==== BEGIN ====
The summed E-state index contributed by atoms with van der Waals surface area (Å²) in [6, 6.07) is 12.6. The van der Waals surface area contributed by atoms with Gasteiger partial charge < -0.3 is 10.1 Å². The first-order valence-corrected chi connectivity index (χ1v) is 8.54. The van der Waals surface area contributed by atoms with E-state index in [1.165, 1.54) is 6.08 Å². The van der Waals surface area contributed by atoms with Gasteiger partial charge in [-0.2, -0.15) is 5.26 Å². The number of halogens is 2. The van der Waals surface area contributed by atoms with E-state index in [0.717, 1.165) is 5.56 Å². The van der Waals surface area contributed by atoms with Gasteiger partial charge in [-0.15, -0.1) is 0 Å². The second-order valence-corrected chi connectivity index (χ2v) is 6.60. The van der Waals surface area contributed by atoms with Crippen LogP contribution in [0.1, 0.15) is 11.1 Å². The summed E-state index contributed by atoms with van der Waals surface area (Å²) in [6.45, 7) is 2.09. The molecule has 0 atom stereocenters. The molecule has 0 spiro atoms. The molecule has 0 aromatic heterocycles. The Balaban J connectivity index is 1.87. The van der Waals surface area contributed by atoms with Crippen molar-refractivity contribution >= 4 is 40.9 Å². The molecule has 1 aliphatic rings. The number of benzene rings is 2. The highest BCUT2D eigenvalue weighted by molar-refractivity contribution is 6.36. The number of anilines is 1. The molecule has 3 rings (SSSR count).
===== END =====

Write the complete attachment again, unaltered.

The summed E-state index contributed by atoms with van der Waals surface area (Å²) in [6, 6.07) is 12.6. The van der Waals surface area contributed by atoms with Gasteiger partial charge < -0.3 is 10.1 Å². The first-order valence-corrected chi connectivity index (χ1v) is 8.54. The van der Waals surface area contributed by atoms with E-state index in [1.165, 1.54) is 6.08 Å². The van der Waals surface area contributed by atoms with Gasteiger partial charge in [-0.2, -0.15) is 5.26 Å². The number of halogens is 2. The van der Waals surface area contributed by atoms with E-state index in [0.717, 1.165) is 5.56 Å². The van der Waals surface area contributed by atoms with Gasteiger partial charge in [-0.15, -0.1) is 0 Å². The second-order valence-corrected chi connectivity index (χ2v) is 6.60. The van der Waals surface area contributed by atoms with Crippen LogP contribution in [0.1, 0.15) is 11.1 Å². The summed E-state index contributed by atoms with van der Waals surface area (Å²) in [6.45, 7) is 2.09. The molecule has 0 atom stereocenters. The molecule has 0 spiro atoms. The molecule has 0 aromatic heterocycles. The Balaban J connectivity index is 1.87. The van der Waals surface area contributed by atoms with Crippen molar-refractivity contribution >= 4 is 40.9 Å². The molecule has 1 aliphatic rings. The number of benzene rings is 2. The highest BCUT2D eigenvalue weighted by molar-refractivity contribution is 6.36. The number of anilines is 1. The molecule has 3 rings (SSSR count).